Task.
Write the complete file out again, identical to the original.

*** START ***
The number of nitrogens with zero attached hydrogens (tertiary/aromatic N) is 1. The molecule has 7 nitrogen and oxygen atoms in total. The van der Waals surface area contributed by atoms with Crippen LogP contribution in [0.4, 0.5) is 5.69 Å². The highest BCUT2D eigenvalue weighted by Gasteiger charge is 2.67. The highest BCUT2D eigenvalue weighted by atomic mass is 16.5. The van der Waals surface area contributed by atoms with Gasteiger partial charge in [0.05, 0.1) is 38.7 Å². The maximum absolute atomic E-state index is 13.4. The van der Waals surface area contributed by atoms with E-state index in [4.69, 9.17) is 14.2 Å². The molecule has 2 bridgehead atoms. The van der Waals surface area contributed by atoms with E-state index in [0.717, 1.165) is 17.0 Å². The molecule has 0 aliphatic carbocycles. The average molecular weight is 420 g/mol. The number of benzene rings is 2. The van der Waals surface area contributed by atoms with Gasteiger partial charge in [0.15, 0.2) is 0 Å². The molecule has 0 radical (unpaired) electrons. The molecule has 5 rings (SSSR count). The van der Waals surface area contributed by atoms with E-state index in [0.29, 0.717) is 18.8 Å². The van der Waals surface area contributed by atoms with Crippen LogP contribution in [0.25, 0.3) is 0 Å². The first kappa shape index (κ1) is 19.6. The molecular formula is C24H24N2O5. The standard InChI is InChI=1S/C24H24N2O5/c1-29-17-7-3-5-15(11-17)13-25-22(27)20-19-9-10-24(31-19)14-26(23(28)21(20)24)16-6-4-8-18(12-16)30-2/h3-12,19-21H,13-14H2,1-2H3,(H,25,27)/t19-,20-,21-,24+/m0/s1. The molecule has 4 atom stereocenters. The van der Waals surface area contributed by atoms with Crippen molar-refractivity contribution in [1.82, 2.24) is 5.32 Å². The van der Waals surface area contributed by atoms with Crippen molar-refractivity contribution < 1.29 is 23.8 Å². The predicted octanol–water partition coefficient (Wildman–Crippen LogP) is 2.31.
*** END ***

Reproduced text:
The number of nitrogens with zero attached hydrogens (tertiary/aromatic N) is 1. The molecule has 7 nitrogen and oxygen atoms in total. The van der Waals surface area contributed by atoms with Crippen LogP contribution in [0.4, 0.5) is 5.69 Å². The highest BCUT2D eigenvalue weighted by Gasteiger charge is 2.67. The highest BCUT2D eigenvalue weighted by atomic mass is 16.5. The van der Waals surface area contributed by atoms with Gasteiger partial charge in [0.05, 0.1) is 38.7 Å². The maximum absolute atomic E-state index is 13.4. The van der Waals surface area contributed by atoms with E-state index in [4.69, 9.17) is 14.2 Å². The molecule has 2 bridgehead atoms. The van der Waals surface area contributed by atoms with E-state index in [0.717, 1.165) is 17.0 Å². The molecule has 0 aliphatic carbocycles. The average molecular weight is 420 g/mol. The number of benzene rings is 2. The van der Waals surface area contributed by atoms with Gasteiger partial charge in [0.15, 0.2) is 0 Å². The molecule has 0 radical (unpaired) electrons. The molecule has 5 rings (SSSR count). The van der Waals surface area contributed by atoms with E-state index in [0.29, 0.717) is 18.8 Å². The van der Waals surface area contributed by atoms with Crippen LogP contribution in [0.25, 0.3) is 0 Å². The first kappa shape index (κ1) is 19.6. The molecular formula is C24H24N2O5. The standard InChI is InChI=1S/C24H24N2O5/c1-29-17-7-3-5-15(11-17)13-25-22(27)20-19-9-10-24(31-19)14-26(23(28)21(20)24)16-6-4-8-18(12-16)30-2/h3-12,19-21H,13-14H2,1-2H3,(H,25,27)/t19-,20-,21-,24+/m0/s1. The molecule has 4 atom stereocenters. The van der Waals surface area contributed by atoms with Crippen molar-refractivity contribution in [1.82, 2.24) is 5.32 Å². The van der Waals surface area contributed by atoms with Crippen molar-refractivity contribution < 1.29 is 23.8 Å². The predicted octanol–water partition coefficient (Wildman–Crippen LogP) is 2.31.